Chinese boxoffice fat in the year of the pig
EmptyBEIJING -- Led by a quartet of Hollywood blockbusters, China's boxoffice jumped about 27% in 2007, reaching 3.3 billion yuan ($449 million), according to the Film Bureau of the State Administration of Radio, Film and Television.
The year-end boxoffice report dated Friday was posted to the English-language Web site of the official Xinhua news agency Monday. It made no mention of foreign films, even though four of the top six films in China last year were imports from Hollywood.
While China's official total boxoffice represents a major leap from 2006 -- when returns stood at 2.6 billion yuan ($352 million) -- the nation's boxoffice accounts for just a fraction of the global boxoffice of $40 billion. Many say this is due to the high cost of tickets (at least $8) relative to widely available illegal DVDs (about $1) and free Internet downloads.
Illegal copies are generally uncensored, unlike most theatrical releases here. Notably censored in 2007 was Ang Lee's "Lust, Caution," which had several minutes of sexually explicit content stripped from its local-release version.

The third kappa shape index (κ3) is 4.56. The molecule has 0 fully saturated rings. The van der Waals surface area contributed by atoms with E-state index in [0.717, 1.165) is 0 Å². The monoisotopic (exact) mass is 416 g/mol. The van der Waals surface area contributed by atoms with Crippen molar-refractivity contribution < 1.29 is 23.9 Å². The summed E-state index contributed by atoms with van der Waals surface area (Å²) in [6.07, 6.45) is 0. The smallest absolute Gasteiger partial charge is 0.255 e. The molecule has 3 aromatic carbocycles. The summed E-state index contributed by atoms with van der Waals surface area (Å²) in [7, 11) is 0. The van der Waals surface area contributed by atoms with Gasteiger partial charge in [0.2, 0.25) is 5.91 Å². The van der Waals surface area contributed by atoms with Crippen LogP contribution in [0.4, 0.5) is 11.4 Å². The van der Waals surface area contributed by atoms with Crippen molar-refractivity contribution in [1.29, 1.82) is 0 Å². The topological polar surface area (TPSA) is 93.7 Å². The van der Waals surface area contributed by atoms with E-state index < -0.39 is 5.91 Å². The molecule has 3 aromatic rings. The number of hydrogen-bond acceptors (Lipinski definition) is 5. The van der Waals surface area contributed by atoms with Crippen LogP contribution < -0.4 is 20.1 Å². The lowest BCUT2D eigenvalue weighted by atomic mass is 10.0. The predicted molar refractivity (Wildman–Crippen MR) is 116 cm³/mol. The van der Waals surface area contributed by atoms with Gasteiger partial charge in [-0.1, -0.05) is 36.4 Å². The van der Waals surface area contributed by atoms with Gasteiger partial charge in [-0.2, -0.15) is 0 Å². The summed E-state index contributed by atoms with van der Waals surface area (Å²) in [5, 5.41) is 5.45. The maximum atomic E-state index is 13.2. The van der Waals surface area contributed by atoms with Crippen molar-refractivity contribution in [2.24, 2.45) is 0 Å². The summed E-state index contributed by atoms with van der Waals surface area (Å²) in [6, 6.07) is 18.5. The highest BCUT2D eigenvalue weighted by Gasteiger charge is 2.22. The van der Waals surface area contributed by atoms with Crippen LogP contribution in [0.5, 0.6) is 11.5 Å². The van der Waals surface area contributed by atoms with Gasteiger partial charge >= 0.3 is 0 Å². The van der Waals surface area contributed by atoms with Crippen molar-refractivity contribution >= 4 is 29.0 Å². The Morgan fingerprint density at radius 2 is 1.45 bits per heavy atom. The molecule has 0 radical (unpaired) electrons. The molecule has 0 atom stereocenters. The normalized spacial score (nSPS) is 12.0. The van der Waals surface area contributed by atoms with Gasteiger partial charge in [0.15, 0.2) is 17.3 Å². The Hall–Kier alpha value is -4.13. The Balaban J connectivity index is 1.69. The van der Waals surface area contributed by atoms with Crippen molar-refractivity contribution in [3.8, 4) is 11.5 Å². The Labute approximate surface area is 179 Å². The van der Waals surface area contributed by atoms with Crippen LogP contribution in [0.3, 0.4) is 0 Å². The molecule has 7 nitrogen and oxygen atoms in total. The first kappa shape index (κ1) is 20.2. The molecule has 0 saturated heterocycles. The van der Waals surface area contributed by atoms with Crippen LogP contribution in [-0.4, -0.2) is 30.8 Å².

Still, China added hundreds of new screens in 2007, and attending a movie on half-price Tuesdays continued to grow in popularity among newly wealthy urbanites flooding China's biggest cities.
So what did Chinese audiences go see in 2007?
An informal poll of four major theater chains showed that four of China's six top-earning boxoffice hits were imported from Hollywood.
The Hollywood imports, each of which also earned more than 100 million yuan, were led by "Transformers," followed by the latest installments in the "Pirates of the Caribbean," "Harry Potter" and "Spider-Man" franchises.
Local war epics "Warlords," from Hong Kong's Peter Chan, and "Assembly," from Beijing's Feng Xiaogang, earned well over 100 million yuan ($13.5 million) each in the year-end period when no imports were allowed to screen in competition with Chinese-language films.
Meanwhile, regulatory officials appeared again to value quantity over quality, boasting in the report that China produced a record 402 features in 2007, the fifth year in a row that China increased the number of films made, SARFT said. Only a fraction of those made it to the big screen though, let alone performed.
In 2007, China exported 78 feature films to 47 foreign countries and regions, SARFT said. The exports earned a total of 2.02 billion yuan ($273 million) in overseas sales, a jump of roughly 6% from the 1.91 billion yuan ($244 million) earned overseas in 2006.
The weakness of the American dollar could have slowed the growth of overseas sales. Revenue overseas in 2006, when 73 Chinese films were released in 44 countries, rose nearly 16% from the 1.65 billion yuan earned in 2005, Xinhua said.